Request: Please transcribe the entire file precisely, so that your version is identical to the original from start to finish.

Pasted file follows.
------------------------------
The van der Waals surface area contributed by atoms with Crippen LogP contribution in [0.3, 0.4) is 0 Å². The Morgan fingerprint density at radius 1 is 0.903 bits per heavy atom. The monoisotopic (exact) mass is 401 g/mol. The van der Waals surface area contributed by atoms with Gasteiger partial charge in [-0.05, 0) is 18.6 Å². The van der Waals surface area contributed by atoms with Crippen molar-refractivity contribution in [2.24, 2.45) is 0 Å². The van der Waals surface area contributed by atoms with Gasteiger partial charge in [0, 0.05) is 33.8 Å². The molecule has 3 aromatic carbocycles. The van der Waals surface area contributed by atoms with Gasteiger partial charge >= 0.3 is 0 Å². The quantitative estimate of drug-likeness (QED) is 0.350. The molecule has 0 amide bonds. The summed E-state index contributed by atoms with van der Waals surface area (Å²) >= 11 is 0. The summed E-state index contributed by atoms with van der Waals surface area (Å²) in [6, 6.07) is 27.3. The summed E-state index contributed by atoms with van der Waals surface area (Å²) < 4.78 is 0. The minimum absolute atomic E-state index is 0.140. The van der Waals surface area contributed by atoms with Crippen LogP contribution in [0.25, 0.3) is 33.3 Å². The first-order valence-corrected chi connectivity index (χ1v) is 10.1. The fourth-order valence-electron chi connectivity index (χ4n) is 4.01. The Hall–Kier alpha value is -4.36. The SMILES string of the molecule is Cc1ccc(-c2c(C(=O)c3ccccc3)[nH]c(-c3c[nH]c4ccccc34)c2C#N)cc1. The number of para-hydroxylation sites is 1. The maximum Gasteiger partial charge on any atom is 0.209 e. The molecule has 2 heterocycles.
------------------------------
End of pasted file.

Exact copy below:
The van der Waals surface area contributed by atoms with Crippen LogP contribution in [0.3, 0.4) is 0 Å². The Morgan fingerprint density at radius 1 is 0.903 bits per heavy atom. The monoisotopic (exact) mass is 401 g/mol. The van der Waals surface area contributed by atoms with Gasteiger partial charge in [-0.05, 0) is 18.6 Å². The van der Waals surface area contributed by atoms with Crippen molar-refractivity contribution in [2.24, 2.45) is 0 Å². The van der Waals surface area contributed by atoms with Gasteiger partial charge in [0, 0.05) is 33.8 Å². The molecule has 3 aromatic carbocycles. The van der Waals surface area contributed by atoms with Gasteiger partial charge >= 0.3 is 0 Å². The quantitative estimate of drug-likeness (QED) is 0.350. The molecule has 0 amide bonds. The summed E-state index contributed by atoms with van der Waals surface area (Å²) >= 11 is 0. The summed E-state index contributed by atoms with van der Waals surface area (Å²) in [6, 6.07) is 27.3. The summed E-state index contributed by atoms with van der Waals surface area (Å²) < 4.78 is 0. The minimum absolute atomic E-state index is 0.140. The van der Waals surface area contributed by atoms with Crippen LogP contribution in [0.25, 0.3) is 33.3 Å². The first-order valence-corrected chi connectivity index (χ1v) is 10.1. The fourth-order valence-electron chi connectivity index (χ4n) is 4.01. The Hall–Kier alpha value is -4.36. The SMILES string of the molecule is Cc1ccc(-c2c(C(=O)c3ccccc3)[nH]c(-c3c[nH]c4ccccc34)c2C#N)cc1. The number of para-hydroxylation sites is 1. The maximum Gasteiger partial charge on any atom is 0.209 e. The molecule has 2 heterocycles.